Participation in Community Health Planning
PARTICIPATION IN COMMUNITY HEALTH PLANNING
The health of a community depends on many factors, including the health protection and promotion activities of local government agencies (e.g., public health, transportation, public works, parks and recreation), not-for-profit agencies (e.g., Red Cross, American Cancer Society, YMCA/YWCA) and private sector organizations (e.g., plastic recycling firms). Because the determinants of health lie, to a great extent, outside the health sector (including socioeconomic, cultural, and working conditions), involving citizens in making decisions on issues that affect their health has long been supported by public health. Theory and practice in community health suggests that planning is best done by those individuals who will be the recipients of, or will be affected by, the resulting programs, policies, or services. Efforts to get people to change their lifestyle behaviors, their worksites (e.g., to implement a no smoking policy), or their schools (e.g., to adopt a healthier lunch menu), will be most successful if those asked to make such changes are included in the planning process. In addition to engendering positive program outcomes, participation is also thought to:
- Empower individual participants by increasing their knowledge and skill levels, their feelings of control and competence to make a difference, and their sense of self-worth and dignity.
- Nurture local planning skills and abilities.
- Build community capacity to tackle future health issues.
- Foster the overall health of the community by strengthening citizens' trust in each other and their connectedness to the community.
Opportunities for citizens to participate in health planning has often been hindered or blocked, however, by resistance from the state and from the professions, precluding citizens from making decisions and shaping policy about their own lives. Participation can be, and often is, tokenistic or consultative rather than meaningful. While it remains an attractive concept, it is one that has been realized only in a limited sense.
Community participation is often narrowly defined as simply asking community members about their health needs. Opinions are often confined to prepackaged formulas, and delegating the actual planning, implementation, and evaluation of programs is left to professional practitioners. While needs assessments and pretesting programs are crucial components of planning, participation needs to go beyond responding to surveys or opinion polls, with people actively involved in defining the issues and in all subsequent phases of the process.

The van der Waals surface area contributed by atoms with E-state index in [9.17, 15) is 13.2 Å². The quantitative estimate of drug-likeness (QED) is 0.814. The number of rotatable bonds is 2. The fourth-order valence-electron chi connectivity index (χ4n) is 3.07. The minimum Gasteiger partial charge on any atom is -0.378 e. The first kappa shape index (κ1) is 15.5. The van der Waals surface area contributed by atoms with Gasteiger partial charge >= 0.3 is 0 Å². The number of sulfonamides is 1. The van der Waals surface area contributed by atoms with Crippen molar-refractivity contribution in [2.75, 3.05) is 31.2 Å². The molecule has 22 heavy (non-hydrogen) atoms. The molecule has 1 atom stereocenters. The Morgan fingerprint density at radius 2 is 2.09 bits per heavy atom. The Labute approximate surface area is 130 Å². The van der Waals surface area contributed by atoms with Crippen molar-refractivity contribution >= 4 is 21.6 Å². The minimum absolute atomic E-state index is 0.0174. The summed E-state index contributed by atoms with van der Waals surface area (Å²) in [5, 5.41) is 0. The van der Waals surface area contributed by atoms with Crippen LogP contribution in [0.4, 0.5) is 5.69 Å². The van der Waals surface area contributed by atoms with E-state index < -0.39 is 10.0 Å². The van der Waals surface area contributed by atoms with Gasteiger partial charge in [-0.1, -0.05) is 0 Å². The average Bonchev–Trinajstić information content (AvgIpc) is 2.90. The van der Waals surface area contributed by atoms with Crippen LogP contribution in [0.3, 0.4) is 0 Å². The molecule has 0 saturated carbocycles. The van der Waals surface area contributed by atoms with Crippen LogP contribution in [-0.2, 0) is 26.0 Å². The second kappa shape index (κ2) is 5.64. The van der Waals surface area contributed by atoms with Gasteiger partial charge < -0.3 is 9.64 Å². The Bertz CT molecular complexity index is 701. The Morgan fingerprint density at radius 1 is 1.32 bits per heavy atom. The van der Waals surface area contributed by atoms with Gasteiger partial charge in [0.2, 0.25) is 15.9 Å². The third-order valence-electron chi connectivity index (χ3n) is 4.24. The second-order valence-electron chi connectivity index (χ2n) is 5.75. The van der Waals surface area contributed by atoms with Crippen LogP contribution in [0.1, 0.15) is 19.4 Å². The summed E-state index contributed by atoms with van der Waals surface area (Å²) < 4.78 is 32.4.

It is often difficult to attract participants that reflect the diversity of a community. The participation process itself can discriminate against those in the community who are not well-educated, well-spoken, or well-off. Committee meetings and public forums can be inconvenient, inaccessible, and intimidating to all but the few who possess the requisite professional experience and educational and discretionary resources to attend. In addition to meetings being convenient and welcoming, citizens must be able to see some reflection of themselves in the participatory endeavor in order to trust the process and become involved. In the absence of broad-based participation, particularly when economy of time and problems of scale restrict participation by all, experiential participation may be a step toward achieving better representation of diverse perspectives.
Experiential participation abandons the "meeting mindset." Participation takes place in schools, worksites, churches, street corners, and coffee houses, and engages citizens in a planning process that reflects their life experiences. It also demands acknowledging and respecting the diverse and nontraditional contributions and strengths of different groups of citizens. Meaningful participation may constitute sharing experiences as recipients of services, providing input about the delivery and quality of health programs, as well as chairing meetings, interpreting statistics, and penning community health plans. A final challenge lies in maintaining the momentum of, and interest in, participatory initiatives when much of the work relies on lay volunteers with busy lives.
Examples of successful initiatives in community health planning where citizens have shared in the responsibility and decision making include the Healthy Cities/Healthy Communities projects in
JOAN WHARF HIGGINS
(SEE ALSO: Citizens Advisory Boards; Community Health; Community Organization; Decentralization and Community Health; Health Promotion and Education; Healthy Communities; Nongovernmental Organizations, United States; Planned Approach to Community Health [PATCH]; Politics of Public Health; Social Assessment in Health Promotion Planning)
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